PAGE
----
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NY Officials: Local Roads, Bridges Even Worse Than State Routes

Wed April 05, 2006 - Northeast Edition
Mark Johnson



ALBANY, NY (AP) Town and county roads and bridges around New York are in even worse shape than those controlled by the state and stand to deteriorate rapidly amid rising traffic and harsh winters, local highway officials said March 14.

Approximately 38 percent of the state’s county and town-owned bridges are listed as structurally deficient, in need of work but not in danger of imminent collapse. That compares to a national deficiency rate of 28 percent for local bridges. Approximately 27 percent of the 8,300 state-owned bridges are rated as deficient.

At the same time, traffic in New York has increased 19 percent from 1995 to 2004, said Terrence Rice, director of the Monroe County Department of Transportation.

Republican state Sen. Thomas Libous, chairman of the Senate’s Transportation Committee, said he would grade New York’s local roads with a “C.”

Road crews around New York are likely to face even more problems this spring because road surfaces have not hardened as they do most winters due to higher-than-normal temperatures. That makes roads more susceptible to damage, Libous said.

New York’s local road system stretches for more than 97,000 mi. and includes more than 9,000 bridges, more than half of the bridges statewide. The 700 mi. of new roads added in New York last year were all locally owned.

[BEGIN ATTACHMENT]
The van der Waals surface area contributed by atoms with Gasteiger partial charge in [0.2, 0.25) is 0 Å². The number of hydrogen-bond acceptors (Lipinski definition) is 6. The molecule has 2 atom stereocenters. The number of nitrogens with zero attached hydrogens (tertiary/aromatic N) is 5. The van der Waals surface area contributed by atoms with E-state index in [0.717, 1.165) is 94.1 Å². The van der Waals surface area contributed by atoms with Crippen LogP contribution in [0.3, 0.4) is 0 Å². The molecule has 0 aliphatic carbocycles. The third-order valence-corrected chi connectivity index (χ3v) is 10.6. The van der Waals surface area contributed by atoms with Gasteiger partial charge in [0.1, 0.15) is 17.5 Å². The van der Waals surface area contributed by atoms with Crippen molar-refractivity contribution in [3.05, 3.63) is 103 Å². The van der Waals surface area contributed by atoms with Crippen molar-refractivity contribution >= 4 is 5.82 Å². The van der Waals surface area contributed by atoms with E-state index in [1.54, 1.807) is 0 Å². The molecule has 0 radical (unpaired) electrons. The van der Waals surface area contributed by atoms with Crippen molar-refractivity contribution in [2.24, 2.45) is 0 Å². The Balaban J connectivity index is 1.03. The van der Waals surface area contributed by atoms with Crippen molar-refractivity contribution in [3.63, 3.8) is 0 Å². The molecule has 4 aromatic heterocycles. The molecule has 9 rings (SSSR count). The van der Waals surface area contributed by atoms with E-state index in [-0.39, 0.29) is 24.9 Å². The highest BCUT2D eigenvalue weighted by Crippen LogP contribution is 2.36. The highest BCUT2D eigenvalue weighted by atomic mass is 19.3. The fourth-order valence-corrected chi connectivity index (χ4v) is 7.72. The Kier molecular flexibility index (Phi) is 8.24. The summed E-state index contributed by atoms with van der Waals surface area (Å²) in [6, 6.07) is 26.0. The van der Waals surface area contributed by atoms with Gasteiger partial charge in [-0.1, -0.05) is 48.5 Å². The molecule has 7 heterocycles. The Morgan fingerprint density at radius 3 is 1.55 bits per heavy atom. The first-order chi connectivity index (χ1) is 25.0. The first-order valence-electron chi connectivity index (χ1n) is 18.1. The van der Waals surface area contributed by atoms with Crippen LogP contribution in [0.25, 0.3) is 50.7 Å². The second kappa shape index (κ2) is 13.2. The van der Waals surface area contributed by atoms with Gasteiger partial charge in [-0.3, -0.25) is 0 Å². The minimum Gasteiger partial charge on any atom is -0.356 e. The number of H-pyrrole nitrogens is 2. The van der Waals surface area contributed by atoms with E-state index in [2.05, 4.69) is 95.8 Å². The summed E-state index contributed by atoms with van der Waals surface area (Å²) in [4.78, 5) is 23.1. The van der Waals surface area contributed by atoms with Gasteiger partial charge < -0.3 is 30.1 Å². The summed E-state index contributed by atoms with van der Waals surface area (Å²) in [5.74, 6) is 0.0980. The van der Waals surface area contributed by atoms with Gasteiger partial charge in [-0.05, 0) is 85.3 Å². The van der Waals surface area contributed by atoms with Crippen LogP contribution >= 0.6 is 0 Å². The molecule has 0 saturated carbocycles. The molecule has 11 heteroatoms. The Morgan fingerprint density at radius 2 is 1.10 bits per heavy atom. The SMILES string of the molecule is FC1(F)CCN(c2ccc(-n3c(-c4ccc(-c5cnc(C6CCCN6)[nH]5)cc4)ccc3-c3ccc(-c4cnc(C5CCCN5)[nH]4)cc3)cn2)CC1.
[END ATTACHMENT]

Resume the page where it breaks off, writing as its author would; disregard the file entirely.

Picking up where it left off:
While Pataki and legislative leaders in July agreed on a $35.9-billion multiyear plan to bolster the state’s aging transportation system, local projects were largely left out.

Pataki has proposed spending $289.5 million next fiscal year on the Consolidated Highway Improvement Program (CHIPS) for local roads, an increase of $6 million from the 2005-2006 fiscal year, and $39.7 million for contributions to federal road projects.

Town and county officials want the Legislature to add $100 million to the CHIPS program over the next four years to make up for skyrocketing fuel and construction costs and provide another $10 million for the federally-funded projects.

While Libous told a group of approximately 400 local road officials in Albany March 14 he would work to boost local road funding, he termed the amount they are asking for as “ambitious.”

Libous said he would seek another $1 million in CHIPS money that could be used to produce $10 million through bonding.